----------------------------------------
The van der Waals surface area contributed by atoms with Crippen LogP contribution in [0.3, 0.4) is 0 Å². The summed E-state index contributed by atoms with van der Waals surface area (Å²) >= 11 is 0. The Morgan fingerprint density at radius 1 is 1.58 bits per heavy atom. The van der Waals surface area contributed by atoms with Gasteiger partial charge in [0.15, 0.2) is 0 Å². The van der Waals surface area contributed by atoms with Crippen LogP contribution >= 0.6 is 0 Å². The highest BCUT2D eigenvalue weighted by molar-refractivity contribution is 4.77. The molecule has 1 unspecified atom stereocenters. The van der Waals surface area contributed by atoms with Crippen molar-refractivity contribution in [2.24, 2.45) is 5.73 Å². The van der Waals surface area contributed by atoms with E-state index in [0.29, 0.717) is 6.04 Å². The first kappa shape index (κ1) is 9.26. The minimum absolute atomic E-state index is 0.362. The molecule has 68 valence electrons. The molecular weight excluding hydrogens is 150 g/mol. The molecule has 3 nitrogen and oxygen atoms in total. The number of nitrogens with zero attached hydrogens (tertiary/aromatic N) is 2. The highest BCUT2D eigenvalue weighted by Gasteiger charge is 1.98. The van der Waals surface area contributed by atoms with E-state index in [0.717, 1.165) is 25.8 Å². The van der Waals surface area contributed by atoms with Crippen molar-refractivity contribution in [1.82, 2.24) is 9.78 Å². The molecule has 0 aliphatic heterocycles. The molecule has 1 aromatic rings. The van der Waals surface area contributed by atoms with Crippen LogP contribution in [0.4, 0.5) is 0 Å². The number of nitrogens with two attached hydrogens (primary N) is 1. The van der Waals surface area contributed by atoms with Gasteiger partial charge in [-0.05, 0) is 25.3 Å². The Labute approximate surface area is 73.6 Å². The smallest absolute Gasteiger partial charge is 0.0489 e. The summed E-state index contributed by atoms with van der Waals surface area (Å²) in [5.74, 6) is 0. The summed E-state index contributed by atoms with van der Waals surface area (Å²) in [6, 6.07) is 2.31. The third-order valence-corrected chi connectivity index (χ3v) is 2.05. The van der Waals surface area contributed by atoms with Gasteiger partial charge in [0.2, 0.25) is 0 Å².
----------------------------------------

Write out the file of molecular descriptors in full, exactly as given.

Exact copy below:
The van der Waals surface area contributed by atoms with Crippen LogP contribution in [0.3, 0.4) is 0 Å². The summed E-state index contributed by atoms with van der Waals surface area (Å²) >= 11 is 0. The Morgan fingerprint density at radius 1 is 1.58 bits per heavy atom. The van der Waals surface area contributed by atoms with Gasteiger partial charge in [0.15, 0.2) is 0 Å². The van der Waals surface area contributed by atoms with Crippen LogP contribution >= 0.6 is 0 Å². The highest BCUT2D eigenvalue weighted by molar-refractivity contribution is 4.77. The molecule has 1 unspecified atom stereocenters. The van der Waals surface area contributed by atoms with Crippen molar-refractivity contribution in [2.24, 2.45) is 5.73 Å². The van der Waals surface area contributed by atoms with E-state index in [0.29, 0.717) is 6.04 Å². The first kappa shape index (κ1) is 9.26. The minimum absolute atomic E-state index is 0.362. The molecule has 68 valence electrons. The molecular weight excluding hydrogens is 150 g/mol. The molecule has 3 nitrogen and oxygen atoms in total. The number of nitrogens with zero attached hydrogens (tertiary/aromatic N) is 2. The highest BCUT2D eigenvalue weighted by Gasteiger charge is 1.98. The van der Waals surface area contributed by atoms with E-state index in [0.717, 1.165) is 25.8 Å². The van der Waals surface area contributed by atoms with Crippen molar-refractivity contribution in [1.82, 2.24) is 9.78 Å². The molecule has 0 aliphatic heterocycles. The molecule has 1 aromatic rings. The van der Waals surface area contributed by atoms with Crippen LogP contribution in [0.4, 0.5) is 0 Å². The number of nitrogens with two attached hydrogens (primary N) is 1. The van der Waals surface area contributed by atoms with Gasteiger partial charge in [-0.05, 0) is 25.3 Å². The Labute approximate surface area is 73.6 Å². The smallest absolute Gasteiger partial charge is 0.0489 e. The summed E-state index contributed by atoms with van der Waals surface area (Å²) in [5.74, 6) is 0. The summed E-state index contributed by atoms with van der Waals surface area (Å²) in [6, 6.07) is 2.31. The third-order valence-corrected chi connectivity index (χ3v) is 2.05. The van der Waals surface area contributed by atoms with Gasteiger partial charge in [0.2, 0.25) is 0 Å².